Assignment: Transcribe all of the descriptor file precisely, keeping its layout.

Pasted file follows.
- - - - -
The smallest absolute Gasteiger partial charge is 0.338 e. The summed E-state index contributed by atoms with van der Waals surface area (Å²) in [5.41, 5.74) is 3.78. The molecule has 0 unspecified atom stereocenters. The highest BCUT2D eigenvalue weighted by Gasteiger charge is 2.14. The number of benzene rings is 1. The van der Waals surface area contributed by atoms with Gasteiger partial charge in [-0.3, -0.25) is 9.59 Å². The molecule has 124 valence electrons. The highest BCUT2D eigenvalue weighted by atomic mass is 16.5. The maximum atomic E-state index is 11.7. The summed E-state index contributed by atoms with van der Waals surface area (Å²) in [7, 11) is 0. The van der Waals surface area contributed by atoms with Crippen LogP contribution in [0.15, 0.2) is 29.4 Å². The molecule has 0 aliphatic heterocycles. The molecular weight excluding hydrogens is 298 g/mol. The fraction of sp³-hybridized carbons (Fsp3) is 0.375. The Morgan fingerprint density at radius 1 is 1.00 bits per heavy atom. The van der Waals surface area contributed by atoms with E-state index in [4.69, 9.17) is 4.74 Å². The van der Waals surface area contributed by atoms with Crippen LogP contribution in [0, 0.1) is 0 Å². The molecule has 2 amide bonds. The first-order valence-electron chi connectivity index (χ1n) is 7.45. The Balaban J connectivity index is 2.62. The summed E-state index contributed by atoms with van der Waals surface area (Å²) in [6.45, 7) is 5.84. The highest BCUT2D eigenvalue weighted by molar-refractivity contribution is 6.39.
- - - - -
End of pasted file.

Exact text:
The smallest absolute Gasteiger partial charge is 0.338 e. The summed E-state index contributed by atoms with van der Waals surface area (Å²) in [5.41, 5.74) is 3.78. The molecule has 0 unspecified atom stereocenters. The highest BCUT2D eigenvalue weighted by Gasteiger charge is 2.14. The number of benzene rings is 1. The van der Waals surface area contributed by atoms with Gasteiger partial charge in [-0.3, -0.25) is 9.59 Å². The molecule has 124 valence electrons. The highest BCUT2D eigenvalue weighted by atomic mass is 16.5. The maximum atomic E-state index is 11.7. The summed E-state index contributed by atoms with van der Waals surface area (Å²) in [7, 11) is 0. The van der Waals surface area contributed by atoms with Crippen LogP contribution in [0.15, 0.2) is 29.4 Å². The molecule has 0 aliphatic heterocycles. The molecular weight excluding hydrogens is 298 g/mol. The fraction of sp³-hybridized carbons (Fsp3) is 0.375. The Morgan fingerprint density at radius 1 is 1.00 bits per heavy atom. The van der Waals surface area contributed by atoms with E-state index in [4.69, 9.17) is 4.74 Å². The van der Waals surface area contributed by atoms with Crippen LogP contribution in [0, 0.1) is 0 Å². The molecule has 2 amide bonds. The first-order valence-electron chi connectivity index (χ1n) is 7.45. The Balaban J connectivity index is 2.62. The summed E-state index contributed by atoms with van der Waals surface area (Å²) in [6.45, 7) is 5.84. The highest BCUT2D eigenvalue weighted by molar-refractivity contribution is 6.39.